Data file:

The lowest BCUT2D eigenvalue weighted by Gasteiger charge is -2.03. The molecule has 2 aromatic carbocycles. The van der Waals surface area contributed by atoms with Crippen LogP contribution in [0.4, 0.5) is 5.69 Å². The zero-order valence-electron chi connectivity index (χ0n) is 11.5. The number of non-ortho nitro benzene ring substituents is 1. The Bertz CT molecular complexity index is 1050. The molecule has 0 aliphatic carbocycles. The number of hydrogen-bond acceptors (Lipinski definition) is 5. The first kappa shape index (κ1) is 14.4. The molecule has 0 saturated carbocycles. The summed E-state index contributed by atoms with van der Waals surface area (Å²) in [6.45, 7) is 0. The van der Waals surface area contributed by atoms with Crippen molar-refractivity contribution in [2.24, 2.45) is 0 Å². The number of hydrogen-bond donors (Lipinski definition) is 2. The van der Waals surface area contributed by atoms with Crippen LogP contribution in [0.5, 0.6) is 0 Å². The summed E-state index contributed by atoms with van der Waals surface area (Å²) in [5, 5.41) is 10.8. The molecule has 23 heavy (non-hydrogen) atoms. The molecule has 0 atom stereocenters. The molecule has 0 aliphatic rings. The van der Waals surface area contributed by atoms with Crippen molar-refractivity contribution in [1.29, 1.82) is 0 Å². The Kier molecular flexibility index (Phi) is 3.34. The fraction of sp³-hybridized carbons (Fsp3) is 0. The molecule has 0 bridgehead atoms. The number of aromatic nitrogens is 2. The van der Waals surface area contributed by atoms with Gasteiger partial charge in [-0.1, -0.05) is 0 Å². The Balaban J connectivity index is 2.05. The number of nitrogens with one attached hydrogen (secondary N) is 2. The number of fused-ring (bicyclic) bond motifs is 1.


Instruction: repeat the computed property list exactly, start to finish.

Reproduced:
The lowest BCUT2D eigenvalue weighted by Gasteiger charge is -2.03. The molecule has 2 aromatic carbocycles. The van der Waals surface area contributed by atoms with Crippen LogP contribution in [0.4, 0.5) is 5.69 Å². The zero-order valence-electron chi connectivity index (χ0n) is 11.5. The number of non-ortho nitro benzene ring substituents is 1. The Bertz CT molecular complexity index is 1050. The molecule has 0 aliphatic carbocycles. The number of hydrogen-bond acceptors (Lipinski definition) is 5. The first kappa shape index (κ1) is 14.4. The molecule has 0 saturated carbocycles. The summed E-state index contributed by atoms with van der Waals surface area (Å²) in [6.45, 7) is 0. The van der Waals surface area contributed by atoms with Crippen molar-refractivity contribution in [2.24, 2.45) is 0 Å². The number of hydrogen-bond donors (Lipinski definition) is 2. The van der Waals surface area contributed by atoms with Crippen LogP contribution in [0.5, 0.6) is 0 Å². The summed E-state index contributed by atoms with van der Waals surface area (Å²) in [5, 5.41) is 10.8. The molecule has 23 heavy (non-hydrogen) atoms. The molecule has 0 atom stereocenters. The molecule has 0 aliphatic rings. The van der Waals surface area contributed by atoms with Crippen molar-refractivity contribution in [1.29, 1.82) is 0 Å². The Kier molecular flexibility index (Phi) is 3.34. The fraction of sp³-hybridized carbons (Fsp3) is 0. The molecule has 0 bridgehead atoms. The number of aromatic nitrogens is 2. The van der Waals surface area contributed by atoms with Gasteiger partial charge in [-0.1, -0.05) is 0 Å². The Balaban J connectivity index is 2.05. The number of nitrogens with one attached hydrogen (secondary N) is 2. The number of fused-ring (bicyclic) bond motifs is 1.